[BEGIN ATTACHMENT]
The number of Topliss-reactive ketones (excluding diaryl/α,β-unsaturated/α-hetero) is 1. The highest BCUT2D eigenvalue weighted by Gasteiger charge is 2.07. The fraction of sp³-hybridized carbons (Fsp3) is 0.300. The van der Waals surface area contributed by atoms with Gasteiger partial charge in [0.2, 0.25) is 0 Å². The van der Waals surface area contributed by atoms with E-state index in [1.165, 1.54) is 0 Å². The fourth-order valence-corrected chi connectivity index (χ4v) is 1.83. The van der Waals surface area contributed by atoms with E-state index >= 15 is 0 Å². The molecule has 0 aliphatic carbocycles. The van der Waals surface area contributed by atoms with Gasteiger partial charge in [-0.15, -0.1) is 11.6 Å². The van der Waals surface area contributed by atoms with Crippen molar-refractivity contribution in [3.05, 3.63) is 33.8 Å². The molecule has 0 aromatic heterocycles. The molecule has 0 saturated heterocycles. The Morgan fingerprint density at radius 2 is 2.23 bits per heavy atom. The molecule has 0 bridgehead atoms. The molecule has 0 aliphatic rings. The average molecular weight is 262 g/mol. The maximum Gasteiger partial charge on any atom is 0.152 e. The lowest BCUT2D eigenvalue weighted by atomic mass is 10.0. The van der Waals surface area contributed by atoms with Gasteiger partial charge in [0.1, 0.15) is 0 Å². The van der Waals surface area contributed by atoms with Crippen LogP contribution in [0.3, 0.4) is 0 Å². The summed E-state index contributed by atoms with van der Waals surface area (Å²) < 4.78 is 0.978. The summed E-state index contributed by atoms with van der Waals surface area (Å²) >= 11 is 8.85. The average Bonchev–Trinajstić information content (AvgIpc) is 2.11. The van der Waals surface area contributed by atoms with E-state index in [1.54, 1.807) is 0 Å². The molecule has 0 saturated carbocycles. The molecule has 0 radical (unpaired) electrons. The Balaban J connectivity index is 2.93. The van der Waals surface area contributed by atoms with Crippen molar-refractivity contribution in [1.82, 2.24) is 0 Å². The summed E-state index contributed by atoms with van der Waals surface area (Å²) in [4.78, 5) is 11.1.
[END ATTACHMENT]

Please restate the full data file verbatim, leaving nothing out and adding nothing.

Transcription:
The number of Topliss-reactive ketones (excluding diaryl/α,β-unsaturated/α-hetero) is 1. The highest BCUT2D eigenvalue weighted by Gasteiger charge is 2.07. The fraction of sp³-hybridized carbons (Fsp3) is 0.300. The van der Waals surface area contributed by atoms with Gasteiger partial charge in [0.2, 0.25) is 0 Å². The van der Waals surface area contributed by atoms with E-state index in [1.165, 1.54) is 0 Å². The fourth-order valence-corrected chi connectivity index (χ4v) is 1.83. The van der Waals surface area contributed by atoms with E-state index >= 15 is 0 Å². The molecule has 0 aliphatic carbocycles. The van der Waals surface area contributed by atoms with Gasteiger partial charge in [-0.15, -0.1) is 11.6 Å². The van der Waals surface area contributed by atoms with Crippen molar-refractivity contribution in [3.05, 3.63) is 33.8 Å². The molecule has 0 aromatic heterocycles. The molecule has 0 saturated heterocycles. The Morgan fingerprint density at radius 2 is 2.23 bits per heavy atom. The molecule has 0 bridgehead atoms. The molecule has 0 aliphatic rings. The average molecular weight is 262 g/mol. The maximum Gasteiger partial charge on any atom is 0.152 e. The lowest BCUT2D eigenvalue weighted by atomic mass is 10.0. The van der Waals surface area contributed by atoms with Gasteiger partial charge in [0.1, 0.15) is 0 Å². The van der Waals surface area contributed by atoms with Crippen LogP contribution in [0.3, 0.4) is 0 Å². The summed E-state index contributed by atoms with van der Waals surface area (Å²) < 4.78 is 0.978. The summed E-state index contributed by atoms with van der Waals surface area (Å²) >= 11 is 8.85. The average Bonchev–Trinajstić information content (AvgIpc) is 2.11. The van der Waals surface area contributed by atoms with E-state index in [1.54, 1.807) is 0 Å². The molecule has 0 saturated carbocycles. The molecule has 0 radical (unpaired) electrons. The Balaban J connectivity index is 2.93. The van der Waals surface area contributed by atoms with Crippen molar-refractivity contribution in [1.82, 2.24) is 0 Å². The summed E-state index contributed by atoms with van der Waals surface area (Å²) in [4.78, 5) is 11.1.